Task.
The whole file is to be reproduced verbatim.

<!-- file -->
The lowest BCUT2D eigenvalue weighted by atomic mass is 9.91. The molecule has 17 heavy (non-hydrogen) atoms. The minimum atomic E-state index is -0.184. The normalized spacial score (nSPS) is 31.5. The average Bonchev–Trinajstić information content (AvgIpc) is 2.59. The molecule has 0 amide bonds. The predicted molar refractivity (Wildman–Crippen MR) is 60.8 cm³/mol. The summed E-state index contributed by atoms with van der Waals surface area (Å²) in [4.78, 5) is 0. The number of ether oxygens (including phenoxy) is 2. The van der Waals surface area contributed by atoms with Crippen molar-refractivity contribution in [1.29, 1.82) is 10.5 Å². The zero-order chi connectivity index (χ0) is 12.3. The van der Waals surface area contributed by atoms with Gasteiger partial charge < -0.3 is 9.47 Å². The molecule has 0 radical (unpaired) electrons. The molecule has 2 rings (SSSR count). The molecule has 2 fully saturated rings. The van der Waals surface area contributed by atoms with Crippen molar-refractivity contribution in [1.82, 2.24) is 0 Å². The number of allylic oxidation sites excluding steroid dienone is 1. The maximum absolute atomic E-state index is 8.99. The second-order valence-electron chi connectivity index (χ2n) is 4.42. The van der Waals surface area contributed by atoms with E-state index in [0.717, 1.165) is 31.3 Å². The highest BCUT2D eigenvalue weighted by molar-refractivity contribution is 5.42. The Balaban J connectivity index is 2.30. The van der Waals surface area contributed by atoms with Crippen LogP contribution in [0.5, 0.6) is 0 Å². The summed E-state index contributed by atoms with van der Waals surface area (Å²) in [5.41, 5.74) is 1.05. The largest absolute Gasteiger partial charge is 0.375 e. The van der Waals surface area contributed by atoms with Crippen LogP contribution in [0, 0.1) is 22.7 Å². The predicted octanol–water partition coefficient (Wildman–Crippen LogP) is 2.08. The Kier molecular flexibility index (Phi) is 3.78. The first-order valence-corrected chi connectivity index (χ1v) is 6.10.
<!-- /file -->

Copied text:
The lowest BCUT2D eigenvalue weighted by atomic mass is 9.91. The molecule has 17 heavy (non-hydrogen) atoms. The minimum atomic E-state index is -0.184. The normalized spacial score (nSPS) is 31.5. The average Bonchev–Trinajstić information content (AvgIpc) is 2.59. The molecule has 0 amide bonds. The predicted molar refractivity (Wildman–Crippen MR) is 60.8 cm³/mol. The summed E-state index contributed by atoms with van der Waals surface area (Å²) in [4.78, 5) is 0. The number of ether oxygens (including phenoxy) is 2. The van der Waals surface area contributed by atoms with Crippen molar-refractivity contribution in [1.29, 1.82) is 10.5 Å². The zero-order chi connectivity index (χ0) is 12.3. The van der Waals surface area contributed by atoms with Gasteiger partial charge < -0.3 is 9.47 Å². The molecule has 0 radical (unpaired) electrons. The molecule has 2 rings (SSSR count). The molecule has 2 fully saturated rings. The van der Waals surface area contributed by atoms with Crippen molar-refractivity contribution in [1.82, 2.24) is 0 Å². The number of allylic oxidation sites excluding steroid dienone is 1. The maximum absolute atomic E-state index is 8.99. The second-order valence-electron chi connectivity index (χ2n) is 4.42. The van der Waals surface area contributed by atoms with E-state index in [0.717, 1.165) is 31.3 Å². The highest BCUT2D eigenvalue weighted by molar-refractivity contribution is 5.42. The Balaban J connectivity index is 2.30. The van der Waals surface area contributed by atoms with Crippen LogP contribution in [0.5, 0.6) is 0 Å². The summed E-state index contributed by atoms with van der Waals surface area (Å²) in [5.41, 5.74) is 1.05. The largest absolute Gasteiger partial charge is 0.375 e. The van der Waals surface area contributed by atoms with Crippen LogP contribution in [0, 0.1) is 22.7 Å². The predicted octanol–water partition coefficient (Wildman–Crippen LogP) is 2.08. The Kier molecular flexibility index (Phi) is 3.78. The first-order valence-corrected chi connectivity index (χ1v) is 6.10.